Esta or visa??

Travel Forums North America Esta or visa??

1. Posted by Poppy771213 (Budding Member 2 posts) 38w Star this if you like it!

Hi me and my wife have both won a holiday to america (we are from the uk) we both have criminal convictions mine for criminal damage and common assault dating back to 1993 and 1998. And my wifes for shoplifting (from 15 years ago) and not declaring paid work while claiming benefits 11 years ago ( stupid YES I KNOW ) i was wondering do we tick no to the question on moral turptitude or yes..or would it be better to apply for a visa.i have looked on many forums and it seems to be all different answers. What would the chances be of being turned down for a visa with the criminal records going so far back.. we havent been in any trouble with the police since..dont want to miss out on this holiday by being stopped at immigration

2. Posted by leics2 (Travel Guru 970 posts) 38w Star this if you like it!

I'll repeat the answer I gave to your post on the other thread:

The ESTA question asks: Have you ever been arrested or convicted for a crime that resulted in serious damage to property, or serious harm to another person or government authority?

How long ago the offences took place is irrelevant to the ESTA. The US does not recognise spent convictions from another jurisdiction.

> does these crimes fall under moral turptitude

There is no absolute definition of 'serious' or 'moral turpitude'. Not declaring work is fraud/making false representation, a CIMT (crime involving moral turpitude) and could be considered to cause serious harm to a government authority. Common assault and shoplifting (theft) are also considered CIMTs.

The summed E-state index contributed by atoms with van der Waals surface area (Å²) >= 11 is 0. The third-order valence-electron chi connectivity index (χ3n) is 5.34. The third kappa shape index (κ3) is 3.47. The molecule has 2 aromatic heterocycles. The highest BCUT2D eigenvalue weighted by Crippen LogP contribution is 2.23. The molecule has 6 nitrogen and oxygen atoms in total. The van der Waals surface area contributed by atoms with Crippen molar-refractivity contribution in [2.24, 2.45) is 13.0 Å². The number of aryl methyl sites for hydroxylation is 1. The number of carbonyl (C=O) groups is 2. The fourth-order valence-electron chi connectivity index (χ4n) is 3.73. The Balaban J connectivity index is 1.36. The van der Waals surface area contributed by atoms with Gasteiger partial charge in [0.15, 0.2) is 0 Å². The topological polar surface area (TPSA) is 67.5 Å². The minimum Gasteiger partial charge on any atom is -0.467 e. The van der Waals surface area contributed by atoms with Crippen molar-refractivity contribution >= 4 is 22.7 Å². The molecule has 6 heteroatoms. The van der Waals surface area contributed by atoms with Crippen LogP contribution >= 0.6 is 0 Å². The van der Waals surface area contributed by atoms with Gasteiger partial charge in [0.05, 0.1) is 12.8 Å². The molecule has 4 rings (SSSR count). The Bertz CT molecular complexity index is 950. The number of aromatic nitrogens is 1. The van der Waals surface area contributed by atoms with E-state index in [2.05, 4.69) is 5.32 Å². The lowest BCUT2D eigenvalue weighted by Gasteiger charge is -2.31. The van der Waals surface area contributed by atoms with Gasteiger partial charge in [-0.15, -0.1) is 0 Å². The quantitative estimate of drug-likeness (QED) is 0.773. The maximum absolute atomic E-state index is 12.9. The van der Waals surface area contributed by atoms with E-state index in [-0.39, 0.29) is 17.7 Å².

>will a visa be needed

You can lie on the ESTA if you wish. Thousands have done. Lying on the ESTA can be considered a US criminal offence and will, obviously, cause problems if you want or need a US visa in future.

You say you don't like the chances (you mean the worry, I think?) of being stopped at immigration. No visa, visa waiver or evisa absolutely guarantees entry into any country... anyone can be pulled aside for further questioning and/or refused entry... but if you want to minimise that worry you should apply for a visa.

>What would the chances be of being turned down for a visa with the criminal records going so far back

Assuming everything else is ok I think it's likely that the officer at your visa interview will recommend you for a 'waiver of ineligibility' which, if granted, will result in a visa. Waiver processing times via London are 6-8 months (Belfast is slightly less) and it's probable that the US government shutdown is slowing down processing even more. BUT everything depends on the exact details of your offences, all your personal circumstances and what the officer decides on the day of interview.

Only you can decide whether to risk an ESTA or go down the visa route. No-one here or anywhere else can tell you for certain what will happen in either case: it depends on the exact circumstances and the decision made by the officer/s on the day.